Is war natural for humans? This question launched episode 8 of this podcast. In that episode, anthropologist Douglas Fry argued that war is a new phenomenon. Yes, history is full of wars. But war arrived on stage only 10-15 thousand years ago – or in many areas, much later. And while war is undoubtedly part of human capacity, it is hardly our hardwired inclination.
But what about chimpanzees, I asked him. They wage war. And according to many chimpanzee experts, they gang up on strangers whenever they can do so with ease. Does this not show that humans, too, are biologically programmed for feuding, raiding, and eventually, warfare? Is it not the case, then, that peace is a social invention – war the biological norm?
No, Fry answered. But to understand why, he told me, I must wait until his colleague releases a book on the topic.
That book is out now. Chimpanzee, War, and History is written by Fry’s long-time collaborator, R. Brian Ferguson. It goes through every chimpanzee killing on the record. And it argues that chimpanzee violence has been deeply misunderstood. The book was detailed, dense, and important. It was an eye-opener for me. So it was a pleasure to have Professor Ferguson come on the show to talk about it.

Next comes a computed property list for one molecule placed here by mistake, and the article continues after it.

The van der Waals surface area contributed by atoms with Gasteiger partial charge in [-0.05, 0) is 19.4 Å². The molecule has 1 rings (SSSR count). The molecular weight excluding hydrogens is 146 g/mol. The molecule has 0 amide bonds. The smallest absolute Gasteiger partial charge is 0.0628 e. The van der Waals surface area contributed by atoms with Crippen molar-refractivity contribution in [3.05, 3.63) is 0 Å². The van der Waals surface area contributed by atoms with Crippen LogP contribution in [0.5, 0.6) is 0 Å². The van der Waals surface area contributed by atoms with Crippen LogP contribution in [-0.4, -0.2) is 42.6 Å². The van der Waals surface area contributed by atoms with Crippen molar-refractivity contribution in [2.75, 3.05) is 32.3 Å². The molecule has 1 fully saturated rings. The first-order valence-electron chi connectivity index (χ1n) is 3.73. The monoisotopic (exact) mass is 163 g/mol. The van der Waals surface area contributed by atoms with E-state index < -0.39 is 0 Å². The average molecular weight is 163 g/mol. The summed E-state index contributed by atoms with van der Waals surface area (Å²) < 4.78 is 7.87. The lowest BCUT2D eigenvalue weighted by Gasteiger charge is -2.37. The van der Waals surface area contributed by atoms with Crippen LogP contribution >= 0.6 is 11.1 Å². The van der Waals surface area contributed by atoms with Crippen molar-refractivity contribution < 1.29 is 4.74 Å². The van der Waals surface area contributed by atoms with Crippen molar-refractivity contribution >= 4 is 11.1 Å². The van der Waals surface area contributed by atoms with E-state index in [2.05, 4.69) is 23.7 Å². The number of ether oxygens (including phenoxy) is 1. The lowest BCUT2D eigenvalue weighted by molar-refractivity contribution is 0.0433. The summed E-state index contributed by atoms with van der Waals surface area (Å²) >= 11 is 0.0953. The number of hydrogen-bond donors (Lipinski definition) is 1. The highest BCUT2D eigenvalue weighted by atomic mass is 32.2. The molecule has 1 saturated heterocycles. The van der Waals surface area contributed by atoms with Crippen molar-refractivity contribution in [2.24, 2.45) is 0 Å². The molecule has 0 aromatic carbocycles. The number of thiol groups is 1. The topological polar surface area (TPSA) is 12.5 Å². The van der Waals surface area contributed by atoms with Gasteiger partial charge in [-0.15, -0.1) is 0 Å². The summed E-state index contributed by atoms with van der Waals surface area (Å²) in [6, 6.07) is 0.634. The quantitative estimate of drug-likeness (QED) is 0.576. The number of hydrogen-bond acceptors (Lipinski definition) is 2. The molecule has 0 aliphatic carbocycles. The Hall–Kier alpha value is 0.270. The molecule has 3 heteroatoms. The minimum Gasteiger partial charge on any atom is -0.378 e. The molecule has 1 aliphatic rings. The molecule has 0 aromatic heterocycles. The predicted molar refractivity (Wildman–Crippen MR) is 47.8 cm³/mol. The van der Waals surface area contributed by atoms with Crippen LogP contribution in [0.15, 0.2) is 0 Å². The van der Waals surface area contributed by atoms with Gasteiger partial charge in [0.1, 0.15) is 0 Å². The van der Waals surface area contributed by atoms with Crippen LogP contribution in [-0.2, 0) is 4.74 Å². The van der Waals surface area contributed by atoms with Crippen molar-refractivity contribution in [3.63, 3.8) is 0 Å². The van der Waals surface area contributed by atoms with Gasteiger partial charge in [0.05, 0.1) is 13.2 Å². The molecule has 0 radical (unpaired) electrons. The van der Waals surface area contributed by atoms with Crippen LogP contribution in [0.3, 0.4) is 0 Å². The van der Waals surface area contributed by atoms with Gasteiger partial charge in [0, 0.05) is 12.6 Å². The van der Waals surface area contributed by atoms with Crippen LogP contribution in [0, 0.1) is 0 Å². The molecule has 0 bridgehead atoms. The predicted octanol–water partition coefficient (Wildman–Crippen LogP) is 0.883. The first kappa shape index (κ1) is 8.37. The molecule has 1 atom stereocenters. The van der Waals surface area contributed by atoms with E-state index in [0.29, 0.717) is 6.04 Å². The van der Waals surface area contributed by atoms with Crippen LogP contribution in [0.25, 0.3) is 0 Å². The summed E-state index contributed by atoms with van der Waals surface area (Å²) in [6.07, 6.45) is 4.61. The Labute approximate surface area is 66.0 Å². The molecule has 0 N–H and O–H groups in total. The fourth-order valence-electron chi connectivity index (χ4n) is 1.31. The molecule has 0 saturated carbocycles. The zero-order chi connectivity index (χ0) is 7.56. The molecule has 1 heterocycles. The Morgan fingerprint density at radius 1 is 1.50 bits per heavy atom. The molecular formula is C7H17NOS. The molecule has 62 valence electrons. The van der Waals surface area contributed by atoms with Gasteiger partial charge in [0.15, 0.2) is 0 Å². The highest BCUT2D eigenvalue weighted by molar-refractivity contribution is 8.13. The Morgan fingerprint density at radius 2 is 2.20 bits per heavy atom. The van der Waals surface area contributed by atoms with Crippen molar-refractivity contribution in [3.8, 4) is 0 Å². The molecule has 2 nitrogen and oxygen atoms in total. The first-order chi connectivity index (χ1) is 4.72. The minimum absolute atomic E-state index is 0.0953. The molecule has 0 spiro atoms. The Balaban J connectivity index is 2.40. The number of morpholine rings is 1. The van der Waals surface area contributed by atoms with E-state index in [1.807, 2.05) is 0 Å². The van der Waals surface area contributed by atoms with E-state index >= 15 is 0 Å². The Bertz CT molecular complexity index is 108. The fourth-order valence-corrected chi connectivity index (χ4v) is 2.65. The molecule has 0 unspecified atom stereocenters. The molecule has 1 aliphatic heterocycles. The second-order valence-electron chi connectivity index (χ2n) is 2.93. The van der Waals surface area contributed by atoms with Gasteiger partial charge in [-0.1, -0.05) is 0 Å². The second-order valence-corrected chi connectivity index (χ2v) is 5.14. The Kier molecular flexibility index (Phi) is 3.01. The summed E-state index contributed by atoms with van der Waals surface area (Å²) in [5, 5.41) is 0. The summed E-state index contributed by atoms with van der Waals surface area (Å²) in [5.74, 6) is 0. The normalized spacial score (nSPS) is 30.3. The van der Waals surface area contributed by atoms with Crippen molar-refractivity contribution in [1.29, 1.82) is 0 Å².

We touched upon questions such as:
- How often do chimpanzees kill others?
- Why do chimpanzees kill others (when they do)?
- Is human impact the only reason for chimpanzee wars?
- Do chimpanzees and humans enjoy violence?
- Does war go forever back?
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Albert Einstein / Sigmund Freud / Michael Ghiglieri / Richard Wrangham; episode 21 / Brian Burkhalter / Leslie Sponsel / Douglas Fry; episode 8
Kahama and Kasakela group (in Gombe)
K- and M-groups (in Mahale)
Ngogo (in Kibale)
Essays, articles, and other materials by R. Brian Ferguson are available on his personal website